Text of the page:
Toronto’s Cardinal Thomas Collins, left, and Archbishop Charles Chaput of Philadelphia, are two of the speakers at the Faith in the Public Square event in Toronto. Register file photos.

Putting religion back in the public square

By 
  • July 27, 2014

TORONTO - A century ago renowned Christian apologist G.K. Chesterton mused that freedom of religion once meant you were free to express your religion, but now it means you should rarely mention it.

That observation comes from respected Chesterton scholar Dale Ahlquist, one of the keynote speakers at an upcoming Toronto conference that will examine the issue of faith in the public square. It was an issue dear to Chesterton that has only grown in importance over the decades.

“Chesterton saw that people would be offended if you actually stood up and said what you believe,” said Ahlquist. “He saw that there was less freedom (in his lifetime) than when we had more local public squares. It is the loss of the public square that has been one of the main problems.”

For three days in early August, the Archdiocese of Toronto and St. Augustine’s Seminary are teaming up to revive the public square. They have organized an event in downtown Toronto from Aug. 5-7 in which prominent speakers will address the role of religion in civic life.

It is an issue that concerned Chesterton and has become even more contentious today as a more secular, culturally diverse society confronts a host of situations that are creating friction between civil society and religion. The recent pronouncement by Liberal Leader Justin Trudeau that pro-life supporters will be banned from carrying the party banner in an election is just one example.

The three-day conference, called Faith in the Public Square, will be held at St. Michael’s College School, Centre for the Arts and will examine the role that religion should play in civic life. The event marks the windup of a year-long celebration to commemorate the 100th anniversary of St. Augustine’s Seminary, and will feature public sessions with talks given by Ahlquist (Aug. 5), Philadelphia Archbishop Charles J. Chaput (Aug. 6) and Toronto Cardinal Thomas Collins (Aug. 7).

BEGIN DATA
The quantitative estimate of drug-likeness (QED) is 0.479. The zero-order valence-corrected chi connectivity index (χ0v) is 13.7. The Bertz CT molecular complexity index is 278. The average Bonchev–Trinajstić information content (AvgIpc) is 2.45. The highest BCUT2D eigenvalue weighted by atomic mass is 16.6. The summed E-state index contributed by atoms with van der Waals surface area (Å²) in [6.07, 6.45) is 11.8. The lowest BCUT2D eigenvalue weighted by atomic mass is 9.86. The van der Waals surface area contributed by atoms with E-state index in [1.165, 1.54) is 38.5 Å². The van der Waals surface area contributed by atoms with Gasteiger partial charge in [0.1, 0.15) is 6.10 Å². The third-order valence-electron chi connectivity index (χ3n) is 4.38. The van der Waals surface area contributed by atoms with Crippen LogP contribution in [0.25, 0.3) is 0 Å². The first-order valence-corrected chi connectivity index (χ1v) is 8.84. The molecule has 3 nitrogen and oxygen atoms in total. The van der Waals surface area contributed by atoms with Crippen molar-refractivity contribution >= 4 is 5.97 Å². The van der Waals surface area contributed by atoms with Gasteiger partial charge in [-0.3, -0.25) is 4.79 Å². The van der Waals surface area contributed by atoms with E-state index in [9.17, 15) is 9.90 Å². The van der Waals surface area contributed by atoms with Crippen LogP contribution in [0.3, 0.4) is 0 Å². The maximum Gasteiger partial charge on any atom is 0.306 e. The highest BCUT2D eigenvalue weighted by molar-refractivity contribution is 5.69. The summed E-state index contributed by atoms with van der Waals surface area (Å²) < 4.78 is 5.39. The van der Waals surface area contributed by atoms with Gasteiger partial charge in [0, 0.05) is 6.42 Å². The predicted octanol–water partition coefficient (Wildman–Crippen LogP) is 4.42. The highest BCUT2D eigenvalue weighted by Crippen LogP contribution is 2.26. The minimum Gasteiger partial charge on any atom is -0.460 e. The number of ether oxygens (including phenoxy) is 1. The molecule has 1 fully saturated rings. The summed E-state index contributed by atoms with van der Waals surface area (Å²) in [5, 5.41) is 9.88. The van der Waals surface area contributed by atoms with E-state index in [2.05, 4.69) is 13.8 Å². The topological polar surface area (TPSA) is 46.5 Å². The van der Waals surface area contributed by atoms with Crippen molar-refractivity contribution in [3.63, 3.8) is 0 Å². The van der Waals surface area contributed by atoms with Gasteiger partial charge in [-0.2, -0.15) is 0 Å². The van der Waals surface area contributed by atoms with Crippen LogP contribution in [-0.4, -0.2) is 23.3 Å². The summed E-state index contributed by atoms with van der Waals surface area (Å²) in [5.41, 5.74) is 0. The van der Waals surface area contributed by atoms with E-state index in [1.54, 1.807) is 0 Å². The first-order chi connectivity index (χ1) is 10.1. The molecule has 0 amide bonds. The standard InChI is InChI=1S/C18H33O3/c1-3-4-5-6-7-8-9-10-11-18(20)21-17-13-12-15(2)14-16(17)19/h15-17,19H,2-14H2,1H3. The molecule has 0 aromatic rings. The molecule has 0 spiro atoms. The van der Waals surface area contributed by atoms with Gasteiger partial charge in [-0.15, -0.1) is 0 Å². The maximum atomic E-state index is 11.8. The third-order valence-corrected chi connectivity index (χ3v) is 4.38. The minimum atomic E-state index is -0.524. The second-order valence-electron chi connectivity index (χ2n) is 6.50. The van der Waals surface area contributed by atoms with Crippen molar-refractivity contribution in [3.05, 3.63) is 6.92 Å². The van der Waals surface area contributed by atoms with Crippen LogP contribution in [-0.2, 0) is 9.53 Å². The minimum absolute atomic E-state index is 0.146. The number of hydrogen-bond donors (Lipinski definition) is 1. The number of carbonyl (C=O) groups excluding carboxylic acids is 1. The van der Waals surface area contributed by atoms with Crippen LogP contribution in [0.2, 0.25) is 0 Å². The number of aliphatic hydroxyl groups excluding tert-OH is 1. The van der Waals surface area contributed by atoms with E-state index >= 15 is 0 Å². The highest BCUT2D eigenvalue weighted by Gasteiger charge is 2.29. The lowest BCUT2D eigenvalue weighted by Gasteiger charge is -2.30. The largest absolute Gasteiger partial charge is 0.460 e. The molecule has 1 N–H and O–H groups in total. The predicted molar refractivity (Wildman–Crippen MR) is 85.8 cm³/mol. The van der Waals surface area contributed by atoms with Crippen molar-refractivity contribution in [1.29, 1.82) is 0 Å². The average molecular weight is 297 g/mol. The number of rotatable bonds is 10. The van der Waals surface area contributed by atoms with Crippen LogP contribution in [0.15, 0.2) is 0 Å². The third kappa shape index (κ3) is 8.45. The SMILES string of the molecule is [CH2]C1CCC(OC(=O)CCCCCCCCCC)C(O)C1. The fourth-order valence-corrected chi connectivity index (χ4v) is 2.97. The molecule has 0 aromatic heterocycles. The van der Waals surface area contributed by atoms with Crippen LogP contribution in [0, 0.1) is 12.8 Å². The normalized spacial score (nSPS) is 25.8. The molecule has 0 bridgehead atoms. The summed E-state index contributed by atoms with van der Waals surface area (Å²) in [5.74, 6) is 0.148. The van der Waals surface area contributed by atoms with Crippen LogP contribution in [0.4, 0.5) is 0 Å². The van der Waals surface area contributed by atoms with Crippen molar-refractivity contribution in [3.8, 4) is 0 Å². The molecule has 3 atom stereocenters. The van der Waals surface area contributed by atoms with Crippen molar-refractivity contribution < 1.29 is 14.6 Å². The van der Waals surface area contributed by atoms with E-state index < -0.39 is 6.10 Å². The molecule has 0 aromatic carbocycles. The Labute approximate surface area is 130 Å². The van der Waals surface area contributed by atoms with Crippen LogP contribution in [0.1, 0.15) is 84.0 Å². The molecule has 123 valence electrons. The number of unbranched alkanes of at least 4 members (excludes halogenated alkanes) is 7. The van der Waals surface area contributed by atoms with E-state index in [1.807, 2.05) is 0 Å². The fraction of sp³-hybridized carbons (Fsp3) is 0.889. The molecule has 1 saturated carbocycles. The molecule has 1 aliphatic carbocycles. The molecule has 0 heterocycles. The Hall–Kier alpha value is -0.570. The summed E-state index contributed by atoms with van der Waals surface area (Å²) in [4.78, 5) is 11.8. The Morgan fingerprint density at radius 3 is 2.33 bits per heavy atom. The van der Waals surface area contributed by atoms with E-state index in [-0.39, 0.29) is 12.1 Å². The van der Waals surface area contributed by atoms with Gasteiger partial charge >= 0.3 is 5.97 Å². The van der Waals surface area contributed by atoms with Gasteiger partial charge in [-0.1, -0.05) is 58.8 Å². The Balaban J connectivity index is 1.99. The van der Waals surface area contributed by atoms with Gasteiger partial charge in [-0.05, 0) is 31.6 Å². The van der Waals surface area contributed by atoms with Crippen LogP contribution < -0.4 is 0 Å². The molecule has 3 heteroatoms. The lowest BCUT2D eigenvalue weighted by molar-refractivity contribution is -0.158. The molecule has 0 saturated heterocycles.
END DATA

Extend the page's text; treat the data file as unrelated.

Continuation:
Ahlquist, host of EWTN’s The Apostle of Common Sense that explores Chesterton’s writings, will examine Chesterton’s views on the subject of religion in civic life. Chaput will speak about the relationship between law and morality. And Collins will review Thomas More’s defiance of Henry VIII and discuss staying faithful to God, family and country in a secular age.

All three speakers have “some kind of public notoriety in addressing the issue of faith in relation to the public square,” said Matthew Sanders, manager of special projects in the archdiocese.

“Dale Ahlquist, for instance, is a Chesterton scholar, and Chesterton is quite famous for making faith practical for people in their everyday life,” Sanders said. “Also, Ahlquist is a staunch defender of the importance the faith can have in effecting public policy and moral judgment.”

Chaput was invited because “anyone who’s paid any attention to Archbishop Chaput’s career would know he’s one of the most publicly outspoken leaders in the Amercian Church,” said Sanders, especially on the “relevance of faith in the public square” and “one’s conscience in political matters.”

Collins has been active in the debate “between faith and how it interacts with public life,” said Sanders, referring to the cardinal’s disapproval of Trudeau’s insistence that all federal Liberals tow the party line on abortion.

The cardinal’s plan is “caring for the gathered and reaching out to the scattered,” said Msgr. A. Robert Nusca, quoting the cardinal. Nusca, associate professor of the New Testament, was rector of St. Augustine’s during the planning days of the event.

Nusca is concerned that modern society not only discounts the contribution religion can make to civic life but the public square “doesn’t recognize or want religion,” he said.

“Our faith informs our actions, our public life,” he added. “Our faith gives us a moral compass.

“The larger context is the New Evangelization. There needs to be a conversation between secular society and people of faith.”

In addition to the public sessions, there will be three days of private lectures focusing on the issue of the media and law.

The public lectures begin at 7:30 p.m. and cost $20 per session.

For more information and tickets, visit www.archtoronto.org/ faithinthepublicsquare.

Comments (1)

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Will Faith in the Public Square be broadcast over the internet or there is a way to join a simulcast of the event?
I have a petition on change.org to ask Prime Minister Stephen Harper to appoint me to the Senate and wold like to take part in this...

Will Faith in the Public Square be broadcast over the internet or there is a way to join a simulcast of the event?
I have a petition on change.org to ask Prime Minister Stephen Harper to appoint me to the Senate and wold like to take part in this event virtually from New Brunswick. Thank you.

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